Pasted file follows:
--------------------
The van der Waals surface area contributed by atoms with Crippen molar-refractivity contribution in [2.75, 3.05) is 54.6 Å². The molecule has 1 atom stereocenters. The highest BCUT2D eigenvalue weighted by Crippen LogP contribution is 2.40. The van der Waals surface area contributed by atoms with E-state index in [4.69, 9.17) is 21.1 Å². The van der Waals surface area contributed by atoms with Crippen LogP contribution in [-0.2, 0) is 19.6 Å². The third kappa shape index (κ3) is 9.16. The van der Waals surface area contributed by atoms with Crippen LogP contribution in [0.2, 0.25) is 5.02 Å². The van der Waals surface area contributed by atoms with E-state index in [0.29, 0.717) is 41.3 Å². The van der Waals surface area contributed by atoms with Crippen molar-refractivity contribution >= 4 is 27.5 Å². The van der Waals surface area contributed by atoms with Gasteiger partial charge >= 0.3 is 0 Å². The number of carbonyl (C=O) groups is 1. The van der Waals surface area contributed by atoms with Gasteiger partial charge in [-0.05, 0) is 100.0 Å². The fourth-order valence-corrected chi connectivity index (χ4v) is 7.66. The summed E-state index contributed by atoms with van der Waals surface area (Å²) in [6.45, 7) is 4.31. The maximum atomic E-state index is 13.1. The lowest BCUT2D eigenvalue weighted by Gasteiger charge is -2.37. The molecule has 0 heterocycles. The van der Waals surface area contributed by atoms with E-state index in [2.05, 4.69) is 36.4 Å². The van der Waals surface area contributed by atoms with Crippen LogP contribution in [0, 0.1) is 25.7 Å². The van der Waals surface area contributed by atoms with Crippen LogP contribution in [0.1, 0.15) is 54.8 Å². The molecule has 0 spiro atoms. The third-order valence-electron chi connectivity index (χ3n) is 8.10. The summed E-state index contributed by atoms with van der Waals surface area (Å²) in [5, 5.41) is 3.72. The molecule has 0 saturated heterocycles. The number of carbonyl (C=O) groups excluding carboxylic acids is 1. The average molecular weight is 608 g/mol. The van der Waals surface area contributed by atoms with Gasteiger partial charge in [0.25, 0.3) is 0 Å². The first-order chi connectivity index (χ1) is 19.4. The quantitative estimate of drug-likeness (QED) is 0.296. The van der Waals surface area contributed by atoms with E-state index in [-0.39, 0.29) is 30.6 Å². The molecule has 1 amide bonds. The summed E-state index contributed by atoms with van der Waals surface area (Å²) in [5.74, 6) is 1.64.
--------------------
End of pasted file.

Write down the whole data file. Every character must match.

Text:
The van der Waals surface area contributed by atoms with Crippen molar-refractivity contribution in [2.75, 3.05) is 54.6 Å². The molecule has 1 atom stereocenters. The highest BCUT2D eigenvalue weighted by Crippen LogP contribution is 2.40. The van der Waals surface area contributed by atoms with E-state index in [4.69, 9.17) is 21.1 Å². The van der Waals surface area contributed by atoms with Crippen LogP contribution in [-0.2, 0) is 19.6 Å². The third kappa shape index (κ3) is 9.16. The van der Waals surface area contributed by atoms with Crippen LogP contribution in [0.2, 0.25) is 5.02 Å². The van der Waals surface area contributed by atoms with E-state index in [0.29, 0.717) is 41.3 Å². The van der Waals surface area contributed by atoms with Crippen molar-refractivity contribution >= 4 is 27.5 Å². The van der Waals surface area contributed by atoms with Gasteiger partial charge >= 0.3 is 0 Å². The number of carbonyl (C=O) groups is 1. The van der Waals surface area contributed by atoms with Gasteiger partial charge in [-0.05, 0) is 100.0 Å². The fourth-order valence-corrected chi connectivity index (χ4v) is 7.66. The summed E-state index contributed by atoms with van der Waals surface area (Å²) in [6.45, 7) is 4.31. The maximum atomic E-state index is 13.1. The lowest BCUT2D eigenvalue weighted by Gasteiger charge is -2.37. The molecule has 0 heterocycles. The van der Waals surface area contributed by atoms with E-state index in [2.05, 4.69) is 36.4 Å². The van der Waals surface area contributed by atoms with Crippen LogP contribution in [0, 0.1) is 25.7 Å². The van der Waals surface area contributed by atoms with Crippen LogP contribution in [0.1, 0.15) is 54.8 Å². The molecule has 0 spiro atoms. The third-order valence-electron chi connectivity index (χ3n) is 8.10. The summed E-state index contributed by atoms with van der Waals surface area (Å²) in [5, 5.41) is 3.72. The molecule has 0 saturated heterocycles. The number of carbonyl (C=O) groups excluding carboxylic acids is 1. The average molecular weight is 608 g/mol. The van der Waals surface area contributed by atoms with Gasteiger partial charge in [0.25, 0.3) is 0 Å². The first-order chi connectivity index (χ1) is 19.4. The quantitative estimate of drug-likeness (QED) is 0.296. The van der Waals surface area contributed by atoms with E-state index in [-0.39, 0.29) is 30.6 Å². The molecule has 1 amide bonds. The summed E-state index contributed by atoms with van der Waals surface area (Å²) in [5.74, 6) is 1.64.